South St. Louis County News

St. Louis Call Newspapers

South St. Louis County News

St. Louis Call Newspapers

South St. Louis County News

St. Louis Call Newspapers

Crestwood officials don’t seem to think much of people they represent

In a recent article titled “Crestwood looks to improve communication with citizens,” it seems our beloved board members are beginning to work with percentages. That’s the good news.

The bad news is they don’t seem to think much of the people they represent. While a few of the aldermen think 80 percent are too busy to know what is happening or even care, the other 20 percent are troublemakers. Even our mayor thinks that some of you just don’t understand government. So much for our self-esteem as good citizens.

In recent strategic-planning sessions that cost Crestwood residents $3,000, Aldermen (Richard) Bland, (Chris) Pickel and (Gregg) Roby and Mayor (Roy) Robinson commiserated with each other about the hardships they endure as elected officials.

When it comes to Crestwood, Mr. Pickel believes that 20 percent of you “are just going to be unhappy all the time …” Mr. Bland believes that 20 percent of you “just sit back and take shots.” Mr. Roby then said “You’ve got people that are constantly going to belittle and complain about your system.” Our mayor then piped in “… it’s hard for them, the normal people who don’t understand government, to understand that you are here to do what’s best as best they can for the community. They lose sight of that.”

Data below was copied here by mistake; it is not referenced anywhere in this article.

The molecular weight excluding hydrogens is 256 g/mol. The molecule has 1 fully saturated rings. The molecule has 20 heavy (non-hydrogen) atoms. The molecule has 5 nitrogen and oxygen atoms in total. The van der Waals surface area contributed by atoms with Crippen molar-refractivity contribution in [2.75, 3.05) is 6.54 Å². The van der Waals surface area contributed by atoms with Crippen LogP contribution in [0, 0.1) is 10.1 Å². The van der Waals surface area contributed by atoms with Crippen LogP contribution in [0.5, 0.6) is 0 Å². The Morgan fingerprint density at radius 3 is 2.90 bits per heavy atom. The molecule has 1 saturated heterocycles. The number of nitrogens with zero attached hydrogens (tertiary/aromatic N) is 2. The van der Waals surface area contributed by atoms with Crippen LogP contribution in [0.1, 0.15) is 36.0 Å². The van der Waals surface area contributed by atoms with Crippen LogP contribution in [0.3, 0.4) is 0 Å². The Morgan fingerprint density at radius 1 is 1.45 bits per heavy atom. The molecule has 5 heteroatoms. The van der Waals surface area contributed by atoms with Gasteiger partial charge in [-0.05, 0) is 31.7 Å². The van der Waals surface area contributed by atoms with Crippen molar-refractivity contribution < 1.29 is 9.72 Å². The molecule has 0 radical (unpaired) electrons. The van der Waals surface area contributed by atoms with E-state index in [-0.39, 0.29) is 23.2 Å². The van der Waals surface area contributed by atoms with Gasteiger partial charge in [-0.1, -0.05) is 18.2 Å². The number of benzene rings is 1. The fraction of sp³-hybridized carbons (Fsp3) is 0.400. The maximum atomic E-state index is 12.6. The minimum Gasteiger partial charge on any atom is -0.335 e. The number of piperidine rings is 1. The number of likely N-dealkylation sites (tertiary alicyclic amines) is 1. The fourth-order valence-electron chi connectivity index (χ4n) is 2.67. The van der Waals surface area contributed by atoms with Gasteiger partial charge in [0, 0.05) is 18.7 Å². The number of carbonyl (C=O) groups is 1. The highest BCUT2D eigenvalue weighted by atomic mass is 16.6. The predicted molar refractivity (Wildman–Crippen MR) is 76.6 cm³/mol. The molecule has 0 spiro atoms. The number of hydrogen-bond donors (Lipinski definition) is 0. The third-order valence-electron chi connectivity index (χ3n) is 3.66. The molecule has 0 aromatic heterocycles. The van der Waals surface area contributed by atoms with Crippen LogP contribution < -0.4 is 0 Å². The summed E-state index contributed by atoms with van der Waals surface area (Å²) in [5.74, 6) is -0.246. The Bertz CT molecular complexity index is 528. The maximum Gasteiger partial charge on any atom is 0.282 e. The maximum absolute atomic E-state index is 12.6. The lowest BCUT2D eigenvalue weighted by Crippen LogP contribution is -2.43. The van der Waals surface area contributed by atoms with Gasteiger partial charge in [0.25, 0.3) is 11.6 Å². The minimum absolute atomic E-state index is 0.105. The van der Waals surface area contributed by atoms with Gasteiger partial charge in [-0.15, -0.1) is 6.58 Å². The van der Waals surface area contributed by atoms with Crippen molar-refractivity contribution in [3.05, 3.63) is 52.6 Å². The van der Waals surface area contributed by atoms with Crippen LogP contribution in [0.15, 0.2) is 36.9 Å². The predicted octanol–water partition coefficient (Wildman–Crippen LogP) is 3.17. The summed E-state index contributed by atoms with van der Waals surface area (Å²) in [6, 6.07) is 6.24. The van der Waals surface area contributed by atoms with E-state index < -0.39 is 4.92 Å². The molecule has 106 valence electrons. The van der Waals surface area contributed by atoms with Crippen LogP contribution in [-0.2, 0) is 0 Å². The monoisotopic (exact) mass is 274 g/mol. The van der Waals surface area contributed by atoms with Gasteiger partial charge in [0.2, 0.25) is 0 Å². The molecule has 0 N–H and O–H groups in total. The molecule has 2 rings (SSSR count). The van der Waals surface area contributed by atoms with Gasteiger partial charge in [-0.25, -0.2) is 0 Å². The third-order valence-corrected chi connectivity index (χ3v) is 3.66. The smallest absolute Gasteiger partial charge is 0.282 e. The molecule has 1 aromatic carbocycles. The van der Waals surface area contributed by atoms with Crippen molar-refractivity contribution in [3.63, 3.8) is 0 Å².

Oh, those darn normal people.

You and I know that Crestwood has had some tough times in recent years. We citizens have had some tough times, too.

But the ones who had it the toughest were our elected officials, some of whom like to continue the policies and spending patterns that put Crestwood in those tough times to begin with.

Oh, but I must be careful. I should not complain lest I fall into that dreaded 20 percent category.

Perhaps instead of these strategic-planning sessions that come up with such new and innovative ideas as a balanced budget or a revitalized main street, maybe we should send our elected officials to a spa, a retreat or even to therapy. What troubles they must endure. What harshness and criticism they must encounter.

After all, it must be difficult being up on that dais. Giving tax incentives to developers, proposing new taxes, spending our money and enduring these strategic-planning sessions must be tough work — especially since the city may or may not be on the brink of financial disaster.

So if you are lucky enough to be “represented” by one of these fine kings — I mean aldermen — be sure to bow down before them. Know your turn, however, as they are quite busy congratulating themselves.

Roger Anderson


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